Tampa Bay Times Profile of Charlie Crist Depicts Platonic Ideal of Unprincipled Politician

Your News Companion by Ben Mathis-Lilley
Aug. 8 2014 5:04 PM

Giant Tampa Bay Times Profile of Charlie Crist Depicts Platonic Ideal of Unprincipled Politician

Charlie Crist after announcing his candidacy for governor (as a Democrat).

Photo by Steve Nesius/Reuters

Charlie Crist, who used to be the governor of Florida then quit four years ago to run for Senate and lost, then switched parties (now he's a Democrat), is running for governor again. Why would someone switch parties to run for a job he just quit? That's the question two Tampa Bay Times reporters try to answer in a lengthy profile of Crist published today. What they've come up with is a tragicomic biography of a charismatic, shallow, completely unprincipled, and very successful politician who comes across less as a human being than he does a Carl Hiaasen/Elmore Leonard caricature who, like a fairy-tale princess in a postmodern children's movie, has somehow leaped out of a book and into real life.

Many of the piece's most memorable takeaways are either verifiable facts or characterizations given on the record by named sources. For instance: At least five Crist advisers and fundraisers have gone to prison, for crimes including bank fraud, Medicaid fraud, and running a Ponzi scheme. He once spent $320 on portable electric fans during a trip to Europe (he allegedly doesn't like people to see him sweat) and did more than $500 in damage to a hotel room in Chile via wine stains and cigarette burns on an official trip to South America on which he brought his girlfriend, the divorcée heiress to a Halloween-costume business. The piece's authors also witnessed this exchange between Crist and a waiter about a bowl of soup—Crist is an extremely trim, tan man who reportedly doesn't eat breakfast or lunch—themseves:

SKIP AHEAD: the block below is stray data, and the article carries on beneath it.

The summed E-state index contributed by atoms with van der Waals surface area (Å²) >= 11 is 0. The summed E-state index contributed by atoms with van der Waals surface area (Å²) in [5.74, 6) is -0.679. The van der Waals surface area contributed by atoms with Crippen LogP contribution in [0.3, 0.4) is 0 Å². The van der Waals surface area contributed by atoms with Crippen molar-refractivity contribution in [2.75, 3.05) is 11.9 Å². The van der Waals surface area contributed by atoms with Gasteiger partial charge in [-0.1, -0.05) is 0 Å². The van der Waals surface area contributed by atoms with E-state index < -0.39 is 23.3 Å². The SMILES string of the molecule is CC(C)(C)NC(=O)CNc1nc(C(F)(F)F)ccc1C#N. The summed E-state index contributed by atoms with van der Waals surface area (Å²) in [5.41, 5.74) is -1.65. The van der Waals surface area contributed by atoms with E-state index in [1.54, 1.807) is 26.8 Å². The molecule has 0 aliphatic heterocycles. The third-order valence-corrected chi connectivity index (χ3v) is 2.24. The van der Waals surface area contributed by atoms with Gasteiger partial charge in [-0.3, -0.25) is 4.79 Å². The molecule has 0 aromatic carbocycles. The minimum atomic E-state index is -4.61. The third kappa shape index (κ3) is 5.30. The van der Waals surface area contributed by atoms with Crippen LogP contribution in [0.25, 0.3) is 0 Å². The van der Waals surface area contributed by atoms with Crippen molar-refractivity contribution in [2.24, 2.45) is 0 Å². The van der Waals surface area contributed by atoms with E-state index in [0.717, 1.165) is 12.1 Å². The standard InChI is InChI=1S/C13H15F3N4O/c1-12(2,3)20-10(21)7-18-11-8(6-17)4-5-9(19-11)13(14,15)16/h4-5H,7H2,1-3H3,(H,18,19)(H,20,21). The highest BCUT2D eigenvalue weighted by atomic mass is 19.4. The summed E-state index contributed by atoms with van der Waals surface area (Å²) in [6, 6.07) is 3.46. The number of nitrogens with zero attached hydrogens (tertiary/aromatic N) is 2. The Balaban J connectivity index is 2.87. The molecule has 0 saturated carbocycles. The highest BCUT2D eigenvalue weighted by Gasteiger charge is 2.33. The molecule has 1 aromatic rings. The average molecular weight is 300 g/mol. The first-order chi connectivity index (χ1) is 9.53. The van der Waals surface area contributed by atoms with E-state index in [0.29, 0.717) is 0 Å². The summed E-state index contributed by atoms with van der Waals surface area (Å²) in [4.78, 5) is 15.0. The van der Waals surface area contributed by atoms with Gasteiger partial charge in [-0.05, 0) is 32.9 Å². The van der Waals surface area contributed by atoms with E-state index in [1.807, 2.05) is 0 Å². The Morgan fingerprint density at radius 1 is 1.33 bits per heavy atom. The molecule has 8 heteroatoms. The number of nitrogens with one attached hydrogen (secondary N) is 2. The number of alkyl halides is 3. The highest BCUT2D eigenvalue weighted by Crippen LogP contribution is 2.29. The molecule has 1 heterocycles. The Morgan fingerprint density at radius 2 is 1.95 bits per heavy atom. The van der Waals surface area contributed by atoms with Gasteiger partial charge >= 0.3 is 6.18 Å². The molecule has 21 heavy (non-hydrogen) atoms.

"What's that in the middle of it?" he said to the server.
"It's … the green part or the bread?"
"The bread."
"It's … a piece of toast."
Crist held the bowl over the middle of the table.
"Do you want me to take it back?" the server said.
"Just the toast," Crist said.
"There's an old expression," he added. "Eat bread, look like bread."

Some of the damning material about Crist—like the assertion that he only spent about four hours a day as governor actually working in his office—is anonymously sourced, it should be noted, and his former Republican allies have a good deal of incentive to criticize him now that he's running as a Democrat. Of course, that's kind of the point: Crist has amassed a career's worth of enemies by doing things like switching political parties at age 56. And the piece is not really so much about any particular detail or criticism as it is about Crist being a consumate born politician, a Michaelangelo of kissing up, avoiding conflict, and telling people what they want to hear. The authors almost come off like Ron Burgundy—so flabbergasted they're not even mad, just impressed. It's a very entertaining article; read it here—then click over to Crist's poll numbers and despair at how close he is to once again talking voters into giving him a position of power.

Ben Mathis-Lilley edits the Slatest. Follow @Slatest on Twitter.



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